M.sub.x.sup.2 =4πσ.sub.x.sbsb.0 σ.sub.s.sbsb.x (7) where σ.sub.x is irradiance weighted standard deviation at position z in t x-direction, defined by ##EQU7## and σ.sub.s.sbsb.x the spatial-frequency standard deviation of the beam along the x-axis ##EQU8## Note that σ.sub.s.sup.2.sbsb.x is not a function of z, and can be obtained using the Fourier transform of the electric field. (The first moments of the beam along the x-axis and the s.sub.x -axis are indicated by x and s.sub.x, respectively. The spot size of the beam is w.sub.x (z).tbd.2σ.sub.x. The corresponding y-axis quantities hold for σ.sub.y.sbsb.0, σ.sub.s.sbsb.y, etc., mutatis mutandis, throughout this description. In addition, the normalizing factor in the denominators shall be indicated by P=∫∫I(x,y,z.sub.1)dxdy=∫∫P(s.sub.x,s.sub.y,z)ds.sub.x ds.sub.y.) In the case of a paraxial beam in the z-direction, with an arbitrary reference plane (z.sub.1), the irradiance weighted standard deviation will have an axial distribution given by,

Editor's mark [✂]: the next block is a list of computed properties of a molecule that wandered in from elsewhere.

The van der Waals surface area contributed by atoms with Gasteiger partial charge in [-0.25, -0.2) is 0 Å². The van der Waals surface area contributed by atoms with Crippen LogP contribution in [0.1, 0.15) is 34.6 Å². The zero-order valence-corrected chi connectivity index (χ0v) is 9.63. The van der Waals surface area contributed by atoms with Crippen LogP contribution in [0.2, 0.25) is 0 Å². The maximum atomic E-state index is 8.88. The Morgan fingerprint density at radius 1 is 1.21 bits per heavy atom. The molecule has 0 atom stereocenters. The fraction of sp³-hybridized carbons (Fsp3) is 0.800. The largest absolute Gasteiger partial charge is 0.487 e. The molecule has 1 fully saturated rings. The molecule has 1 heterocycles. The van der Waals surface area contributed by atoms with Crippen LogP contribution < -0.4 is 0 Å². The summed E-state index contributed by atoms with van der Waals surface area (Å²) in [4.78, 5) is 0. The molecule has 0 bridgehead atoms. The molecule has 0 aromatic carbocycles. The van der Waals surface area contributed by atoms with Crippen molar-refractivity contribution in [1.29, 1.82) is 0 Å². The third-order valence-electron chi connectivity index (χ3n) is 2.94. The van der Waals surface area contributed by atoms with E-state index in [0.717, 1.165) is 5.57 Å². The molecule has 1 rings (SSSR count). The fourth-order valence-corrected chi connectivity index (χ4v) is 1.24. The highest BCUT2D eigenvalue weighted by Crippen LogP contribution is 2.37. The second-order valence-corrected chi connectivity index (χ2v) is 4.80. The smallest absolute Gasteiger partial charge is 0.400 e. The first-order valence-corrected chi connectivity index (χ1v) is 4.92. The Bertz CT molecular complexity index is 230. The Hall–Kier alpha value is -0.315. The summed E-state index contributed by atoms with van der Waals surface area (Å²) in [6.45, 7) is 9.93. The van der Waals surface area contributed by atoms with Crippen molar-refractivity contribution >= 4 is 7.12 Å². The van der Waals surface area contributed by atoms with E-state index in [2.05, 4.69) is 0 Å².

σ.sub.x.sup.2 (z)=σ.sup.2 (z.sub.1)-A.sub.x,1 where A.sub.x,1 is given by the function ##EQU9## The beam waist, or location of minimum irradiance variance, is obtained from Eq. 10: ##EQU10## Substituting back into Eq. 10 yields the relationship ##EQU11## M.sub.x.sup.2 follows immediately from Eq. 7. These formulas form the basis for defining the space-beamwidth product, M.sup.2. To calculate M.sup.2 from discrete irradiance and phase measurements requires appropriate processing of the data. The present invention provides three exemplary methods of equal validity, dependent upon experimental parameters such as instrument noise, resolution, and dynamic range, or depended upon wavefront and irradiance distribution characteristics. The three methods may be summarized as gradient method, curvature removal method, and multiple propagation method, and are next discussed. It should be noted that Eqs. 13 and 11 are not derived from series expansions in the vicinity of the beam waist, but are analytical derivations dependent only upon the paraxial wave equation, the paraxial propagation assumption, and the Fourier transform relationships between the complex electric field amplitude (E(x,y,z)) and the spatial-frequency beam description (P(s.sub.x,s.sub.y,z)). Gradient Method. As shown previously, it is possible to obtain a discrete description of the beam electric field amplitude and phase in a given plane normal to the z-axis. As part of the measuring process, discrete values ##EQU12## are also obtained. By means of the above formulae and standard numerical integration techniques one can then obtain values for M.sup.2 and the waist locations, Z.sub.0x,y. The sequence is as follows, and is referred to as the gradient method. (See FIG. 6.) From the Shack-Hartmann sensor, the distribution of irradiance, I(x,y,z) and wavefront slope, ##EQU13## are obtained. From these, the electric field, ##EQU14## is calculated. The spatial-frequency electric field distribution, P(s.sub.x,s.sub.y,z.sub.1), is derived using a Fourier transform algorithm, such as the fast Fourier transform (FFT). From these the irradiance distributions in both domains, I(x,y,z.sub.1) and P(s.sub.x,s.sub.y,z.sub.1), are obtained, whence numerical values for the variances, σ.sub.x.sup.2 (z.sub.1) and σ.sub.s.sup.2.sbsb.x, are calculated. Concurrently, the integral of Eq. 11 is computed by using the directly measured values of ##EQU15## with the results being used in Eqs. 13 and 12 to produce the waist location and irradiance variance. The waist irradiance standard deviation and the spatial-frequency standard deviations immediately yield the M.sup.2 parameter per Eq. 7. Curvature Removal Method. The M.sup.2 of a laser beam is completely independent on its overall curvature. Hence, performing an operation on the beam that affects its curvature will not affect the resultant value of M.sup.2. Many previous methods for measuring M.sup.2 depend on this fact, in that a weak focusing lens is introduced, and the second moment of the beam measured at differing Z locations. The weak lens is used to assure that all of the light arrives at the detector and to reposition the beam waist such that measurements are made near this waist. In general, this gives the best sensitivity to the measurement process. Since a Shack-Hartmann wavefront sensor gives a complete measure of the irradiance and phase distribution of the light, the same operation can be performed without using a physical lens. Wavefront curvature may be added or subtracted from the digitally stored irradiance and phase distribution without affecting the M.sup.2 of the beam. This operation can then be performed as part of the numerical process of determining M.sup.2, without need to introduce a physical beam. To compute M.sup.2, information at the waist (denoted by the subscript 0 in equations 7-13) is needed. The waist is that plane that has infinite effective radius of curvature. With a wavefront sensor measurements may be made at another location, however. It is somewhat difficult to construct the location of the waist, and hence determine the second moment at the waist as required by equation 7. In the gradient method, this was the primary object: to use the gradient information (also produced by the wavefront sensor) to compute the location and size of the waist, so that M.sup.2 can be determined. However, since wavefront curvature has no affect on the M.sup.2 calculation, an artificial waist can be created by removing the average curvature from the beam. This can be done by fitting the wavefront to a polynomial with second order terms, such as in Eq. 5. These second order terms are related to the radius of curvature of the real beam R(z.sub.1). The wavefront corresponding to the fit can then be subtracted out of the data, and the M.sup.2 value computed through application of Eqs. 7-13, where the measurement plane is also the waist plane. This method, referred to as the curvature removal method, has several advantages. It is simple to implement, and requires a minimum of calculations to determine M.sup.2. The calculation of M.sup.2 does not rely on determination of the waist plane or the waist size, and is thus somewhat less sensitive to noise or other errors. However, often these are desirable parameters as well. Hence additional calculations are needed to calculate the waist distance and size. The real beam spot size propagation equation states: ##EQU16## Furthermore, the real beam radius of curvature is given by ##EQU17## R(z.sub.1) is known from the curvature removal step. Since the irradiance and phase of the beam is known (at an arbitrary plane z.sub.1), and the radius of curvature R(z.sub.1) was determined in order to remove curvature from the beam, all of the information is available that is needed for determining the waist size and location. Using Eq. 14 the real beam can be propagated (numerically) back to the waist. Thus the waist size is given by, ##EQU18## and its location by, ##EQU19## This gives a complete description of the beam at both the waist and the measurement planes and a calculation of M.sup.2. One disadvantage of this method is that the calculation of waist size and location depend upon the M.sup.2 calculation. As long as an accurate value of M.sup.2 has been obtained, then these values are also accurate. However, it has been shown that M.sup.2 is extremely sensitive to noise far from the laser beam center, and from truncation of the field at the edge of the detector. In this case the inaccurate M.sup.2 values will also lead to inaccurate waist size and location values. In this respect the gradient method is better. The waist location is determined by the wavefront and wavefront gradients directly. Truncation or other errors will not have a strong effect of the waist size and location, although they will still affect M.sup.2 because of the second order moment calculation (Eq. 8). Fourier Propagation Method. Given a known irradiance and phase of the laser beam, the beam irradiance and phase distribution may be determined at another plane, Z, through the Fresnel integral: ##EQU20## This equation may be written as the Fourier transform of the E field modified by the appropriate phase factor, or ##EQU21## This expression may be discretized and the discrete Fourier Transform (or Fast Fourier Transform, FFT) used to calculate the results. It has been shown that the Fast Fourier Transform is an efficient algorithm which can be readily implemented on common computers. This efficient algorithm allows the E field to be calculated at a new Z location very quickly. Since the field can be determined at a new Z location, it is also straightforward to calculate the field at a number of locations, Z.sub.j. The irradiance distribution is calculated from the field as shown previously. The second order moment of the irradiance distribution can be calculated from the field at each of these locations (σ.sub.j). These second order moments should obey Eqs. 14 and 15. This equation can be fit, using a least squares method, to the measured values of σ.sub.j. Thus, the values of M.sup.2, W.sub.0 and Z.sub.0 can be determined. This method, referred to as the Fourier propagation method, has several advantages. It does not calculate any of the parameters with better accuracy than the others, as in the curvature removal method. All of the parameters are determined from the basic propagation of the light itself. It is also more independent of the irradiance distribution. Thus the defining equation are extremely simple and robust. However, it does rely on an accurate Fourier propagation. This can be difficult because for sampling, aliasing, and guard band issues. These problems are mitigated through care in the design of the propagation algorithm, and because the integrals are generally performed for the least stressing case of Eq. 19, that is for propagation over long distances or near the focus of a simulated lens. It may be advantageous to add a simulated lens to the calculation. In that case the first phase factor in Eq. 20 cancels out, and minimum aliasing occurs. It should also be noted that, since the wavefront gradients are also known, an appropriate grid may be selected algorithmically so that aliasing and other effects can be minimized. The invention is further illustrated by the following non-limiting examples. In order to determine the sensitivity of the invention, a number of different modeled beams were created. This allowed for a check on the technique of the invention with known conditions, without having to consider the effects of noise or experiment errors. To this end, the laser beam was modeled with either a Gaussian or sech.sup.2 propagation profile, and the effect of various parameters was considered. The modeled beam was broken into the appropriate samples to model the lenslet array and detector, and the equations above were used to determine M.sup.2. For calculations to obtain beam characteristics, the integrals in Eqs. 8, 9, and 11 are replaced with discrete sums over validly measured values. All Fourier transforms are performed using standard discrete Fourier transform methods, and the fast Fourier transform (FFT) algorithm when possible. Elliptical Gaussian beams were modeled, adjusted in piston by setting the phase equal to zero on the z-axis. FIG. 7 details the results of modeling two Gaussian beams of differing waist size. For these beams, the M.sup.2 parameter is unity. The smaller beam was propagated over several Rayleigh ranges, and the larger over a full Rayleigh range. In each case the invention correctly calculated the M.sup.2 parameter based solely on a sampling of the wavefront at a given (but unknown to the invention) distance from the waist. A similar computation was conducted with a Gaussian beam with a constant 1.3 milliradian tilt, or roughly one wave across the beam diameter. Again the invention correctly calculated a value of unity for the M.sup.2 parameter throughout the range tested. The model was also tested on non-Gaussian beam profiles. FIG. 8 depicts the results for a beam with a hyperbolic secant squared propagation profile, which has a theoretical M.sup.2 of 1.058. The beam was modeled with a flat phase front at z=0, simulating a beam waist, and then propagated over the distance shown (roughly one Rayleigh range) using a commercial propagation program (LightPipes™). As another check on the invention, beams with various levels and types of aberration were examined, as shown in FIG. 9 (M.sub.x.sup.2 values are shown). Four types of aberration were examined, based upon four Zernike polynomial aberration functions: astigmatism with axis at .+-.45.degree. (U.sub.20), astigmatism with axis at 0 triangular astigmatism with base on x-axis (U.sub.30); and triangular astigmatism with base on y-axis (U.sub.33 ). The invention correctly calculated an M.sup.2 value near unity for U.sub.22 astigmatism, as well as showing increasing values of M.sup.2 for increased U.sub.20, U.sub.30, and U.sub.33 astigmatism. Of concern in the use of the invention is the granularity of the reconstructed wavefront and the effect this would have on the computation of M.sup.2. This was tested by examining the results of the invention when sampling a modeled Gaussian beam at the waist. The invention correctly calculated the M.sup.2 parameter once information was available from several lenslets. Accuracy remained within a few percent until the beam size (2σ) reached about 45% of the total aperture. (See FIG. 10.) At this point, in a zero noise environment, detectable energy from the beam just reaches to the edge of the aperture. Thus all beam energy outside the aperture is below the sensitivity threshold of the detector. However, once energy which would otherwise be detectable fell outside of the detector aperture, the value of the M.sup.2 parameter determined by the invention drops. We also found, as shown in FIG. 11, that there was no need to go to an extreme number of lenslets in order to obtain good results in a low-noise environment. It is important to note that this set of results are for a Gaussian beam at the waist, and as a result there were no beam aberrations. It is believed that the invention will correctly calculate M.sup.2 as long as the spatial structure of the aberration is larger than twice the lenslet spacing. Once a wavefront sensor according to the invention was assembled and calibrated according to the invention, a series of laser beams were measured to experimentally determine M.sup.2 to test the methods of the invention. The reference beam was an expanded, collimated Helium-Neon (HeNe) laser. The laser source was a variety of different Helium-Neon lasers operated in different conditions. This way, a number of different lasers with different beam sizes and aberration content could be tested. Three basic laser sources were used in this example. The first was a low quality HeNe that is used as an alignment and test laser at WaveFront Sciences, Inc. This laser was attenuated with several neutral density filters in order to reduce the peak irradiance to a level that did not saturate the sensor. It was tested with a wavefront sensor constructed from a Cohu 6612 modified camera and a 2.047-mm focal length, 0.072-mm diameter lenslet array. This combination was aligned and calibrated using the principles of the invention. The resulting measurements are presented in FIG. 18 as a table of measured values. For this case the M.sup.2 values were 1.375 and 1.533 for x and y respectively. This matches well with the observations of the way this beam propagated. There was considerable non-Gaussian shape to the irradiance distribution and 0.038 m of phase aberration. The waist size, waist position, and real beam spot size are also shown. Since the laser was set up approximately 0.5 m from the wavefront sensor, the measured waist position of 0.44 (x) and 0.48 (y) are in good agreement. The waist size of 0.242 is in good agreement with the published specifications for this laser. The same laser was used with a 1 mr tilt introduced between the laser and the wavefront sensor. In this case, very similar values for M.sup.2, Z.sub.0, W and W.sub.0 were obtained. This is a good indication that tilt has little effect on the overall measurement. This is important because it means that even poorly aligned beams may be measured. In order to measure good beams, a series of experiments was conducted at the National Institute of Standards, using lasers with known good beam quality. A series of data sets were acquired at varying distances from the laser. A wavefront sensor with an 8.192-mm focal length, 0.144-mm diameter lenslet array was used for these measurements. Extreme care was taken not to aberrate the beam in the process of the measurement by using low reflectivity, but high quality mirrors as attenuators. The laser in this case had quite a small waist size, and hence the beam expanded quite rapidly. In FIG. 18 the NIST-HeNe1 and 5 data sets were measured 1650 mm from the laser output mirror and the NIST HeNe 7 data set was measured at 2400 mm from the HeNe laser output mirror. In this case all of the measurements had M.sup.2 in the 1.1-1.3 regime, except for the farthest from the laser (2.4 m). In this case the beam had overfilled the detector, so that it was slightly clipped in the vertical direction. This lead to higher M.sup.2 values (1.4) for this case. The final example was for a larger beam that was directed through and acousto-optic modulator. The same 8.192-mm, 0.144-mm wavefront sensor was used in this case. The M.sup.2 values were measured by the wavefront sensor to determine the quality of the beam after passing through this optic. A comparison of the beam both with and without the modulator allowed a determination of the effect of the modulator on the beam quality. FIG. 17 shows the irradiance and phase distributions for this case. In FIG. 18, the tabulated values for m.sup.2 for this case are 1.21 and 1.29 (x and y respectively). This is in good agreement with propagation performance of this beam. While the wavefront was relatively flat for this case (0.012 m RMS WFE), the larger beam size and non-Gaussian beam shape lead to larger M.sup.2 values. In all of these examples the measured M.sup.2 values, as well as the calculations of waist position and waist size were in good agreement with expected values. The preceding examples can be repeated with similar success by substituting the generically or specifically described reactants and/or operating conditions of this invention for those used in the preceding examples. Although the invention has been described in detail with particular reference to these preferred embodiments, other embodiments can achieve the same results. Variations and modifications of the present invention will be obvious to those skilled in the art and it is intended to cover in the appended claims all such modifications and equivalents. The entire disclosures of all references, applications, patents, and publications cited above are hereby incorporated by reference. The accompanying drawings, which are incorporated into and form a part of the specification, illustrate several embodiments of the present invention and, together with the description, serve to explain the principles of the invention. The drawings are only for the purpose of illustrating a preferred embodiment of the invention and are not to be construed as limiting the invention. In the drawings: FIG. 1 illustrates the basic configuration of a wavefront sensor; FIG. 2 is an image of data from a Shack-Hartmann sensor; light gray spots are the centroid positions of a calibration beam; FIG. 3 is a vector plot displaying wavefront slopes of an expanding beam; FIG. 4 is a phase map for a Helium-Neon (HeNe) laser beam, with tilt removed; curvature dominates the phase structure; FIG. 5 is an irradiance map for the Helium-Neon laser; FIG. 6 illustrates computation of waist location and M.sup.2 in a single measurement; Shack-Hartmann sensor gives a set of wavefront slopes and intensities used to reconstruct an electric field wavefront (normalized to zero phase on the z-axis); spatial frequency field is obtained by Fourier transform; application of other relationships described in the text yield waist location and the M.sup.2 parameter; FIG. 7 is a graph of beam size and calculated M.sup.2 parameter for two Gaussian He--Ne beams (ideal model); for both modeled beams, the calculated M.sup.2 parameter is unity throughout the range of propagation; FIG. 8 is a graph of a beam profile of hyperbolic secant squared beam with the modeled beam propagated using LightPipes; FIG. 9 is a graph showing the effect of wavefront error on M.sup.2 for various levels of selected aberrations; FIG. 10 is a graph of calculated M.sup.2 versus beam size for Gaussian beam modeled at waist; for a detector consisting of a 40 lenslets, each 250 μm on a side; once detectable beam energy no longer falls on the detector, there is a loss of irradiance in the higher spatial frequencies, resulting in a decrease in the M.sup.2 parameter; FIG. 11 is a graph showing the effect of increasing the number of lenslets across the aperture; FIG. 12 illustrates the binary optic fabrication sequence for a micro optic with four phase levels, as taught by Swanson; FIG. 13 is a schematic of the test setup for calibrating a wavefront sensor of the invention; the second lens 14 is adjusted to provide different amounts of wavefront curvature to the sensor; FIG. 14 is a three-dimensional plot of the curved wavefront measured with the wavefront sensor of the invention for a 0.95 m radius of curvature wavefront; FIG. 15 is a graph of the measured radius of curvature versus incident radius of curvature; the slope error reprents a displacement of the lenslet array by 0.01" from the nominal focal plane; FIG. 16 is a graph of the measured radius of curvature versus incident radius of curvature after adding appropriate shims; the slope of near unity indicates the lenslet array is positioned one focal length from the detector; FIGS. 17(a) and (b) display a HeNe beam measured with the wavefront sensor of the invention: (a) Beam irradiance; and (b) Beam phase; FIG. 18 is a table of calculated M.sup.2 obtained from various HeNe laser beams using the wavefront sensor and other methods of the invention; FIG. 19 illustrates one embodiment of the rigid sensor/detector array combination of the invention; and FIG. 20 illustrates a second embodiment of the rigid sensor/detector array combination of the invention. FIG. 21 depicts the sequence of operations needed to fabricate micro optics using the gray scale process. 1. Field of the Invention (Technical Field) The present invention relates to methods and apparatuses for beam characterization. 2. Background Art In many instances where a laser beam is needed, it is important to know something about the laser beam quality. The beam quality affects how the beam will propagate, as well as how tightly it will focus. Unfortunately, beam quality is a somewhat elusive concept. Numerous attempts have been made to define beam quality, stretching back almost to the invention of the laser. In practice, any one of these measures will have some flaw in certain situations, and many different measures are often used. Among these is the M.sup.2 parameter (space-beamwidth product). The irradiance (or intensity) and phase distribution of a laser beam are sufficient for determining how the beam will propagate or how tightly it can be focused. Most of the beam quality measurements rely on characterizing the beam from only the irradiance distribution, since obtaining this is a comparably straightforward process. However, if both the irradiance and phase distribution could be obtained simultaneously, then all the information would be available from a single measurement. In general, phase is measured with an interferometer. Interferometers are sensitive instruments that have been extensively developed. They can be used to measure laser beams by using a shearing or filtered Mach-Zehnder arrangement, and can produce the desired irradiance and phase distribution. Unfortunately, these systems rapidly become complex, and are slow, unwieldy, sensitive to alignment, as well as being expensive. A Shack-Hartmann wavefront sensor is an alternative method for measuring both irradiance and phase. Such sensors have been developed by the military for defense adaptive optics programs over the last 25 years. This sensor is a simple device that is capable of measuring both irradiance and phase distributions in a single frame of data. The advent of micro-optics technology for making arrays of lenses has allowed these sensors to become much more sophisticated in recent years. In addition, advances in charge coupled device (CCD) cameras, computers and automated data acquisition equipment have brought the cost of the required components down considerably. With a Shack-Hartmann wavefront sensor it is relatively straightforward to determine the irradiance and phase of a beam. This allows not only the derivation of various beam quality parameters, but also the numerical propagation of the sampled beam to another location, where various parameters can then be measured. M.sup.2 has become a commonly used parameter to generally describe near-Gaussian laser beams. It is especially useful in that it allows a prediction of the real beam spot size and average irradiance at any successive plane using simple analytic expressions. This allows system designers the ability to know critical beam parameters at arbitrary planes in the optical system. Unfortunately, measuring M.sup.2 is somewhat difficult. To date, obtaining M.sup.2 has generally required measurements of propagation distributions at multiple locations along the beam path. Although efforts have been made to obtain this parameter in a single measurement, these still suffer from the need to make simultaneous measurements at more than one location. The present invention permits calculation of the parameter using only a single measurement at a single location. The following references relate to development of the present invention: A. E. Siegman, "New developments in laser resonators", SPIE Vol.1224, Optical Resonators (1990), pp.2-14; H. Weber, "Some historical and technical aspects of beam quality", Opt. Quant.Elec. 24 (1992), S861-S864; M. W. Sasneft, and T. F. Johnston, Jr., "Beam characterization and measurement of propagation attributes", SPIE Vol. 1414, Laser Beam Diagnostics (1991), pp. 21-32; D. Malacara, ed., Optical Shop Testing, John Wiley & Sons, Inc., 1982; D. Kwo, G. Damas, W. Zmek, "A Hartmann-Shack wavefront sensor using a binary optics lenslet array", SPIE Vol. 1544, pp. 66-74 (1991); W. H. Southwell, "Wave-front estimation from wavefront slope measurements", JOSA 70 (8), pp.993-1006 (August, 1980); J. A. Ruff and A. E. Siegman, "Single-pulse laser beam quality measurements using a CCD camera system", Appl.Opt., Vol.31, No.24 (Aug. 20, 1992) pp.4907-4908; Gleb Vdovin, LightPipes: beam propagation toolbox, ver.1.1, Electronic Instrumentation Laboratory, Technische Universiteit Delft, Netherlands, 1996; General Laser Analysis and Design (GLAD) code, v. 4.3, Applied Optics Research, Tucson, Ariz., 1994; A. E. Siegman, "Defining the Effective Radius of Curvature for a nonideal Optical Beam", IEEE J. QuantElec., Vol.27, No.5 (May 1991), pp.1146-1148; D. R. Neal, T. J. O'Hern, J. R. Torczynski, M. E. Warren and R. Shul, "Wavefront sensors for optical diagnostics in fluid mechanics: application to heated flow, turbulence and droplet evaporation", SPIE Vol. 2005, pp. 194-203 (1993); L. Schmutz, "Adaptive optics: a modern cure for Newton's tremors", Photonics Spectra (April 1993); D. R. Neal, J. D. Mansell, J. K Gruetzner, R. Morgan and M. E. Warren, "Specialized wavefront sensors for adaptive optics", SPIE Vol. 2534, pp. 338-348 (1995); MATLAB for Windows, v. 4.2c.1, The MathWorks, Inc., Natick, Mass., 1994; and J. Goodman, Introduction to Fourier Optics, McGraw-Hill, (New York, 1968). The present invention is of a wavefront sensor that is capable of obtaining detailed irradiance and phase values from a single measurement. This sensor is based on a microlens array that is built using micro optics technology to provide fine sampling and good resolution. With the sensor, M.sup.2 can be determined. Because the full beam irradiance and phase distribution is known, a complete beam irradiance and phase distribution can be predicted anywhere along the beam. Using this sensor, a laser can be completely characterized and aligned. The user can immediately tell if the beam is single or multimode and can predict the spot size, full irradiance, and phase distribution at any plane in the optical system. The sensor is straightforward to use, simple, robust, and low cost. The present invention is of a method and apparatus for characterizing an energy beam (preferably a laser), comprising a two-dimensional wavefront sensor comprising a lenslet array and directing the beam through the sensor. In the preferred embodiment, the wavefront sensor is a Shack-Hartmann wavefront sensor. Wavefront slope and irradiance (preferably at a single location along the beam) are measured, wavefront slope distribution is integrated to produce wavefront or phase information, and a space-beamwidth product is calculated (preferably by, as later defined, the gradient method, the curvature removal method, or the Fourier propagation method). A detector array is employed, such as a charge coupled device (CCD) camera, a charge inductive device (CID) camera, or a CMOS camera, rigidly mounted behind the wavefront sensor, ideally at the focal point of the lenslet array. Shims are used to adjust spacing between the wavefront sensor and the detector array, following computation of shim size and placement to properly adjust the spacing. The sensor is calibrated, preferably against known optically induced wavefront curvature or tilt, and most preferably by generating a reference beam and computing one or more spot positions (using a computation such as the center-of-mass computation, matched filter computation, or correlation computation). The invention is additionally of a method of fabricating micro optics comprising: generating a digital description of the micro optic; fabricating a photomask; lithographically projecting the photomask's pattern onto a layer of photoresist placed on a substrate; etching the photoresist layer and the substrate until all photoresist has been removed; and applying this method to fabricating lenslet arrays for Shack-Hartmann wavefront sensors. A primary object of the present invention is provide a means for laser beam characterization using only a single measurement at a single location, which is also the primary advantage of the invention. Other objects, advantages and novel features, and further scope of applicability of the present invention will be set forth in part in the detailed description to follow, taken in conjunction with the accompanying drawings, and in part will become apparent to those skilled in the art upon examination of the following, or may be learned by practice of the invention. The objects and advantages of the invention may be realized and attained by means of the instrumentalities and combinations particularly pointed out in the appended claims. This application is a continuation-in-part application of U.S. patent application Ser. No. 08/678,019, entitled "Automated Pupil Remapping With Binary Optics", to Daniel R. Neal, filed on Jul. 10, 1996, now U.S. Pat. No. 5,864,381 and claims the benefit of U.S. Provisional Patent Application Ser. No. 60/051,863, entitled "Beam Characterization by Wavefront Sensor", to Daniel R. Neal, et al., filed on Jul. 7, 1997, and the specifications thereof are incorporated herein by reference. Citas de patentes